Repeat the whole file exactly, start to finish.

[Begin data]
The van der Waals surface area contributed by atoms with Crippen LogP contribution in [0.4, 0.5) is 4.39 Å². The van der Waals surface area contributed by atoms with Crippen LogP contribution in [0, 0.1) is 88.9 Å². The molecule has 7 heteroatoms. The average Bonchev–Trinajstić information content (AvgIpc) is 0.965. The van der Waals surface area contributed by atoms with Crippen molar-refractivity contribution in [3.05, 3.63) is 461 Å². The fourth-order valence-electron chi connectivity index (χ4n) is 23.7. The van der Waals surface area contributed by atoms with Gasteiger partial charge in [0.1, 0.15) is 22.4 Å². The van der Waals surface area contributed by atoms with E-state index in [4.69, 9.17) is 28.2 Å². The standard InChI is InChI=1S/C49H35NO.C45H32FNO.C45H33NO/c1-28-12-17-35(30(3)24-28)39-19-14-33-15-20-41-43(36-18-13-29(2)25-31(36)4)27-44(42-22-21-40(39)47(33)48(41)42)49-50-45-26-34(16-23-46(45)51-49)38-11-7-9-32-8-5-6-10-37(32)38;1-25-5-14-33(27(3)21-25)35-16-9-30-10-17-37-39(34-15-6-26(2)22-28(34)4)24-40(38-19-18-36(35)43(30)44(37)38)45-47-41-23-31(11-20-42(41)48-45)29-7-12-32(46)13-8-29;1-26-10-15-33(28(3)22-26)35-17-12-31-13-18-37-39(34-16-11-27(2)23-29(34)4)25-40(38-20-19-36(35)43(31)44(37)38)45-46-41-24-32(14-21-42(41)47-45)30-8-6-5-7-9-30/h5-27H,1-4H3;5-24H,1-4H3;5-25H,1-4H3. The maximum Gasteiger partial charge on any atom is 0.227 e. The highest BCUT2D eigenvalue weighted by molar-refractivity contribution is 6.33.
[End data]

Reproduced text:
The van der Waals surface area contributed by atoms with Crippen LogP contribution in [0.4, 0.5) is 4.39 Å². The van der Waals surface area contributed by atoms with Crippen LogP contribution in [0, 0.1) is 88.9 Å². The molecule has 7 heteroatoms. The average Bonchev–Trinajstić information content (AvgIpc) is 0.965. The van der Waals surface area contributed by atoms with Crippen molar-refractivity contribution in [3.05, 3.63) is 461 Å². The fourth-order valence-electron chi connectivity index (χ4n) is 23.7. The van der Waals surface area contributed by atoms with Gasteiger partial charge in [0.1, 0.15) is 22.4 Å². The van der Waals surface area contributed by atoms with E-state index in [4.69, 9.17) is 28.2 Å². The standard InChI is InChI=1S/C49H35NO.C45H32FNO.C45H33NO/c1-28-12-17-35(30(3)24-28)39-19-14-33-15-20-41-43(36-18-13-29(2)25-31(36)4)27-44(42-22-21-40(39)47(33)48(41)42)49-50-45-26-34(16-23-46(45)51-49)38-11-7-9-32-8-5-6-10-37(32)38;1-25-5-14-33(27(3)21-25)35-16-9-30-10-17-37-39(34-15-6-26(2)22-28(34)4)24-40(38-19-18-36(35)43(30)44(37)38)45-47-41-23-31(11-20-42(41)48-45)29-7-12-32(46)13-8-29;1-26-10-15-33(28(3)22-26)35-17-12-31-13-18-37-39(34-16-11-27(2)23-29(34)4)25-40(38-20-19-36(35)43(31)44(37)38)45-46-41-24-32(14-21-42(41)47-45)30-8-6-5-7-9-30/h5-27H,1-4H3;5-24H,1-4H3;5-25H,1-4H3. The maximum Gasteiger partial charge on any atom is 0.227 e. The highest BCUT2D eigenvalue weighted by molar-refractivity contribution is 6.33.